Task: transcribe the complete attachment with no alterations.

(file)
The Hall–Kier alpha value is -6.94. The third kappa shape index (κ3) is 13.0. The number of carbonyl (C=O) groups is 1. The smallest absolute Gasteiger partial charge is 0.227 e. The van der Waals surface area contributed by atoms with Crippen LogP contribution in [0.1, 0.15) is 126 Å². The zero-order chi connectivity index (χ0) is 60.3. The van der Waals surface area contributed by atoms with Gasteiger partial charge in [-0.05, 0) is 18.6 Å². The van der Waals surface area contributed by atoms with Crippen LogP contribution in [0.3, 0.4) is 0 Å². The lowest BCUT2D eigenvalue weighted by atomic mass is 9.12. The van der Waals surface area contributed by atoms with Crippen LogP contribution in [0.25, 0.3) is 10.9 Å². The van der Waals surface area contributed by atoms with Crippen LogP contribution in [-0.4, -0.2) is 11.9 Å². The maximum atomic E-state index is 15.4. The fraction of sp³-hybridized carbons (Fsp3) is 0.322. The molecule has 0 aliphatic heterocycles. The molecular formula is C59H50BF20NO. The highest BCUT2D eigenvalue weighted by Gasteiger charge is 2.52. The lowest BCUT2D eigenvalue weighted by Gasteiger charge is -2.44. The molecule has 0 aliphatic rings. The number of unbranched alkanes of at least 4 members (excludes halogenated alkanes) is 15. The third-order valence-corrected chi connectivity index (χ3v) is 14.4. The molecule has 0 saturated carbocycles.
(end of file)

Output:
The Hall–Kier alpha value is -6.94. The third kappa shape index (κ3) is 13.0. The number of carbonyl (C=O) groups is 1. The smallest absolute Gasteiger partial charge is 0.227 e. The van der Waals surface area contributed by atoms with Crippen LogP contribution in [0.1, 0.15) is 126 Å². The zero-order chi connectivity index (χ0) is 60.3. The van der Waals surface area contributed by atoms with Gasteiger partial charge in [-0.05, 0) is 18.6 Å². The van der Waals surface area contributed by atoms with Crippen LogP contribution in [0.3, 0.4) is 0 Å². The lowest BCUT2D eigenvalue weighted by atomic mass is 9.12. The van der Waals surface area contributed by atoms with Crippen LogP contribution in [0.25, 0.3) is 10.9 Å². The van der Waals surface area contributed by atoms with Crippen LogP contribution in [-0.4, -0.2) is 11.9 Å². The maximum atomic E-state index is 15.4. The fraction of sp³-hybridized carbons (Fsp3) is 0.322. The molecule has 0 aliphatic heterocycles. The molecular formula is C59H50BF20NO. The highest BCUT2D eigenvalue weighted by Gasteiger charge is 2.52. The lowest BCUT2D eigenvalue weighted by Gasteiger charge is -2.44. The molecule has 0 aliphatic rings. The number of unbranched alkanes of at least 4 members (excludes halogenated alkanes) is 15. The third-order valence-corrected chi connectivity index (χ3v) is 14.4. The molecule has 0 saturated carbocycles.